My PhD project
This page provides more information about the PhD project I am offering and my supervising style.
My main work evolves around the scientific preparation of the PLATO mission and this is where I now spend most of my time.
I am however, also an active researcher who focuses on various topics related to exoplanets, exocomets and debris disks.
I am originally from Norway. I completed my PhD in 2014 and have previously worked as a postdoc in Paris and the Netherlands.
I consider myself to be an observational astronomer with over 100 nights of observing time experience. I have published a number of first author papers and contributed as co-author to a further 80+ papers. For links to some of my papers please have a look at: my research
Please note: Until a few years ago my surname was Wilson before I changed it to Strøm.
But enough about me! :)
Aim: To explore ways of efficiently detecting and characterising unusual transit signatures using PLATO
Examples of unusual transits:
- The star itself (the star may vary in brightness)
- Cirumstellar material (debris)
- Ringed planets
Please look at this paper which talks about various scenarios.
Is a ESA medium class exoplanet detection and characterisation mission set to launch at the end of 2026 (towards the end of the PhD).
One of the main scientific aims is to provide high quality light curves which can be used to characterise stars and to detect planets.
PLATO will monitor over 250,000 stars over period lasting minimum 4 years. There is no question that some of the light curves PLATO generates will be unusual and won't always have a straight forward explanation.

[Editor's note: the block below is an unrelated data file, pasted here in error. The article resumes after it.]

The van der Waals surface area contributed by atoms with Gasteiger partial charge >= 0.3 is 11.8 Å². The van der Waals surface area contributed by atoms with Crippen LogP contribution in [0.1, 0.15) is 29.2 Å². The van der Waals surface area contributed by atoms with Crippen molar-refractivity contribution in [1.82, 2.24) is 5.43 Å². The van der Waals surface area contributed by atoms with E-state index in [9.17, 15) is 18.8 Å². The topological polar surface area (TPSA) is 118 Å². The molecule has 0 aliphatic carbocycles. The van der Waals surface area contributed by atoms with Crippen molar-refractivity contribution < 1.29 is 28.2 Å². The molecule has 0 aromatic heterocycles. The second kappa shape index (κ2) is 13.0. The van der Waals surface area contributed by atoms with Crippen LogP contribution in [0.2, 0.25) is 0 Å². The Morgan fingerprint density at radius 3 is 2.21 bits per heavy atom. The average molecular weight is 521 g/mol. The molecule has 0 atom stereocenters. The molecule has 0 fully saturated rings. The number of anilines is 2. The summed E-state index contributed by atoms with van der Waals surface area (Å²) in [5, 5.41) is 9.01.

This PhD will focus on understanding what causes the variations and how to best detect and characterise these type of objects.
The shape of the PhD
- This is for us to decide together (e.g. observational, computational, mixture).
- Important that it is something you are interested/passionate about.
- Use your skills to your advantage
The observational PhD route
To gain experience in data analysis and to become familiar with various astrophysical techniques it advisable to get experience working with real data. This will also be useful for simulating PLATO data. You would be especially encouraged to write telescope proposals. This will be useful when you wish to verify or more likely rule out what is causing the unusual transits.
Examples of the type of observations you could propose:
- Photometric (long baseline observations, multi-colour, ground or space)
- Direct imaging (to look for companions)
There is also the possibility to analyse archival data (from photometric space missions such as TESS, Kepler/K2 and CHEOPS as well as GAIA, ALMA etc.)
There is some financial support we could ask for you to go on observing trips.
At Warwick we have people working on the NGTS project (image below). We also have have access facilities in La Palma.
The computational PhD route
Real data will always contain instrumental effects or data reduction artefacts at some level. Through the analysis of real data you will get experience with this.
The PhD can however be extended beyond data analysis should that be of interest to you.
Given the large amount of light curves, there is no way any person can look through the light curves. Instead a computer can be trained to look for certain shapes of patterns in the data. During the PhD you could embark on creating a machine learning algorithm for detecting certain unusual transits.
The continuous observations of over 250,000 objects over the duration of minimum 4 years is going to produce a lot of data. During the PhD you could embark on utilising the parallel processing capabilities of GPUs to optimise the search for unusual transits
At Warwick we have access to a range of powerful computers and through the PLATO consortium we have access to state of the art computing GPUs.
My style of supervision
I prefer to meet once a week. Preferably in person, but online can work too. I will treat you as a collaborator at the meetings.
I will encourage you to independently try and find solutions to problems you come across but give you advice and guidance when I think it would be helpful.
I will actively encourage you seek out opportunities for you to develop as a researcher. For instance I will suggest conferences you can attend, talks you could give, observing proposals you could write etc. I would never force you to do anything you were not comfortable with.